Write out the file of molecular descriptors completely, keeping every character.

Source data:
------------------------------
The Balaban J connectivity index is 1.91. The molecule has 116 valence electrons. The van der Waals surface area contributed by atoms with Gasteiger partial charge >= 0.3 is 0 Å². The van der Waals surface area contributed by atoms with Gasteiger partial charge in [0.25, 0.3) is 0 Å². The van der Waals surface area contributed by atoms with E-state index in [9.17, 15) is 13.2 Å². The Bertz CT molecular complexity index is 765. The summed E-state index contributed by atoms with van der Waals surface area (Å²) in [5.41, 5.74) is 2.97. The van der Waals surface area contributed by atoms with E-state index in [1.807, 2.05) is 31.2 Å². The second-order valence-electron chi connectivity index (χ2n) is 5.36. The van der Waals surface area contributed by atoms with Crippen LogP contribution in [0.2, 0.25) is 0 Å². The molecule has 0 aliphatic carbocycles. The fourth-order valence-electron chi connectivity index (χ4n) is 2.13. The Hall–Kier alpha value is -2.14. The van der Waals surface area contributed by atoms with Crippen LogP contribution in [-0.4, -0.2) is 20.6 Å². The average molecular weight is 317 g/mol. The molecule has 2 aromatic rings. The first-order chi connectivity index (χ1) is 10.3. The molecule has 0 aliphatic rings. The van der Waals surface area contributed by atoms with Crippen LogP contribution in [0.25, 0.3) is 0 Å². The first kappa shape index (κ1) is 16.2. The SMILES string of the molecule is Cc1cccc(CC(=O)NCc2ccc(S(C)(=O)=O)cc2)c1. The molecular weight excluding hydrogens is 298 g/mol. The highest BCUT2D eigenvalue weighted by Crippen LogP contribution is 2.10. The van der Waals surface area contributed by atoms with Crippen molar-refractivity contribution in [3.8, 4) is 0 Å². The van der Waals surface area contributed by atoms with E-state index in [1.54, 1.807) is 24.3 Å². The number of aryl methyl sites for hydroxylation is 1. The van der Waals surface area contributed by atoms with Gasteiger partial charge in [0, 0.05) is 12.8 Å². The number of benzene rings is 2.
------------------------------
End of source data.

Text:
The Balaban J connectivity index is 1.91. The molecule has 116 valence electrons. The van der Waals surface area contributed by atoms with Gasteiger partial charge >= 0.3 is 0 Å². The van der Waals surface area contributed by atoms with Gasteiger partial charge in [0.25, 0.3) is 0 Å². The van der Waals surface area contributed by atoms with E-state index in [9.17, 15) is 13.2 Å². The Bertz CT molecular complexity index is 765. The summed E-state index contributed by atoms with van der Waals surface area (Å²) in [5.41, 5.74) is 2.97. The van der Waals surface area contributed by atoms with E-state index in [1.807, 2.05) is 31.2 Å². The second-order valence-electron chi connectivity index (χ2n) is 5.36. The van der Waals surface area contributed by atoms with Crippen LogP contribution in [0.2, 0.25) is 0 Å². The molecule has 0 aliphatic carbocycles. The fourth-order valence-electron chi connectivity index (χ4n) is 2.13. The Hall–Kier alpha value is -2.14. The van der Waals surface area contributed by atoms with Crippen LogP contribution in [-0.4, -0.2) is 20.6 Å². The average molecular weight is 317 g/mol. The molecule has 2 aromatic rings. The first-order chi connectivity index (χ1) is 10.3. The molecule has 0 aliphatic rings. The van der Waals surface area contributed by atoms with Crippen LogP contribution in [0.25, 0.3) is 0 Å². The first kappa shape index (κ1) is 16.2. The SMILES string of the molecule is Cc1cccc(CC(=O)NCc2ccc(S(C)(=O)=O)cc2)c1. The molecular weight excluding hydrogens is 298 g/mol. The highest BCUT2D eigenvalue weighted by Crippen LogP contribution is 2.10. The van der Waals surface area contributed by atoms with Crippen molar-refractivity contribution in [3.8, 4) is 0 Å². The van der Waals surface area contributed by atoms with E-state index in [1.54, 1.807) is 24.3 Å². The number of aryl methyl sites for hydroxylation is 1. The van der Waals surface area contributed by atoms with Gasteiger partial charge in [0, 0.05) is 12.8 Å². The number of benzene rings is 2.